AThis is my first time making hydrangeas. It's my first time doing anything with wires And first time using petal dust. I know the centers are a little too big. I followed the instructions That came with the Wilton gumpaste cutter set. Please let me know how I can make these better. Thank you! [IMG]http://cakecentral.com/content/type/61/id/2968351/width/200/height/400[/IMG] [IMG]http://cakecentral.com/content/type/61/id/2968354/width/200/height/400[/IMG]
I have that same Wilton set. I don't recall it having any tool for the centers. You are right, those are a bit too large. I would pinch them in half to make them smaller. Great shading on the ones where the dust hits the veins. That's how real hydrangeas do.
For your first time, these are truly awesome. I used to hate hydrangeas. Not sure why, but I did. Now, I really like them. I even have one in my back yard. The Wilton book doesn't suggest this, but I use the ball tool to frill them just a bit on the edge. Real hydrangeas have a bit more curl to them. They aren't frilled like roses, but they too are delicate. Hope that made sense.
AThose look beautiful! CONGRATS on having success the first go around. The centers are a little bit big, but other than that great job! Maybe to make them more life-like you can have some sculpting tools like the petal thinner and ball tool to apply texture to each individual petal.
AI made the commitment and purchased a hydrangea cutter and mold. They make creating hydrangeas much easier. I make the centers by taking stamens and taping them to wire. Sometimes I use the lifelike ones and sometimes I just use pearl ones. I then place small balls of gum paste with a bit of gum glue on a rolled out piece of gum paste and then flip it over so that there are little lumps far enough apart that when you use the cutter they do not impinge on one another. Once you have your flowers cut out, place them under plastic and then take one at a time and press it into the two piece mold. Once they have the shape then carefully thread your wired stamens into the pressed flower. This is where that extra ball of gum paste comes into play, it enables you to have a little extra gum paste to help form and secure the hydrangea flower onto the wire.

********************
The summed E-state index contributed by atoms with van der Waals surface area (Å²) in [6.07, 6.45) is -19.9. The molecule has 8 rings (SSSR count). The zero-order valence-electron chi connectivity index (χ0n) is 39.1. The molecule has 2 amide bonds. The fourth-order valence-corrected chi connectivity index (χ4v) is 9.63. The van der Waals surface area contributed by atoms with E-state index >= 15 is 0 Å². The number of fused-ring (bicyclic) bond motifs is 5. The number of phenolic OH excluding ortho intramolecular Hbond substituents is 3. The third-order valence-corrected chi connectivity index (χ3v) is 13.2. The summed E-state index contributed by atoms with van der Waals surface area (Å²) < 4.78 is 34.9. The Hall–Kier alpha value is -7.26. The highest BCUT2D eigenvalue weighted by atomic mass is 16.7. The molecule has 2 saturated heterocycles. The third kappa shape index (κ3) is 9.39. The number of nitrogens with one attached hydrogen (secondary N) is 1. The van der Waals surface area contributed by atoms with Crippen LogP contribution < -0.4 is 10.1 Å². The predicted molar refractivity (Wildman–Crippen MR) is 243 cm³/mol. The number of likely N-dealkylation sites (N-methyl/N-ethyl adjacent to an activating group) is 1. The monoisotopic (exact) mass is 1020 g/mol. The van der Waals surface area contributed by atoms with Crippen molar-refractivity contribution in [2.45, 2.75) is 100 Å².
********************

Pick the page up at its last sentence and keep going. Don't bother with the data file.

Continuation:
It usually takes about 35 individual hydrangea flowers to create a full hydrangea stem. I dust the separate flowers so that they are harmonious but each a little different and then wire them all together by taping them with floral tape. I have attached a picture of a cake with some hydrangeas on top that I made in this manner.[ATTACHMENT=608]wedding 14.JPG (1,169k. JPG file)[/ATTACHMENT]
Good job. Making flowers can be very rewarding. I have 2 suggestions that might help for in the future. It you run your ball tool around the edge of the petals (half on, half off) it will thin and soften the edge of your petals and give them some more movement so they look a bit less stiff. The other suggestions is to try and get you petals into a tighter ball. It can be hard because the petals stick out and occasionally you will break a petal off but it is worth the perseverance.
I recently made these hydrangeas with a cutter and viener set I bought online at cakesbybien, was really happy with how they came out and I ditto the last reply, the thinner the petals are the more authentic they look.
AThank you for the advice and kind words! I was a bit disappointed that the wilton impression tool didn't give the petals more detail. I will def use the ball tool on the edges next time and maybe do a bit of veining too. I didn't like the way the wires showed so much. I will work on getting the cluster tighter. It is a challenge with the dried gum paste.
Wiring can be a challenge but you will get better with practice.
Here is a fantastic three-part tutorial that can help:
AHere's the final result! 60th anniversary Cake for a church
Thanks for all your advice!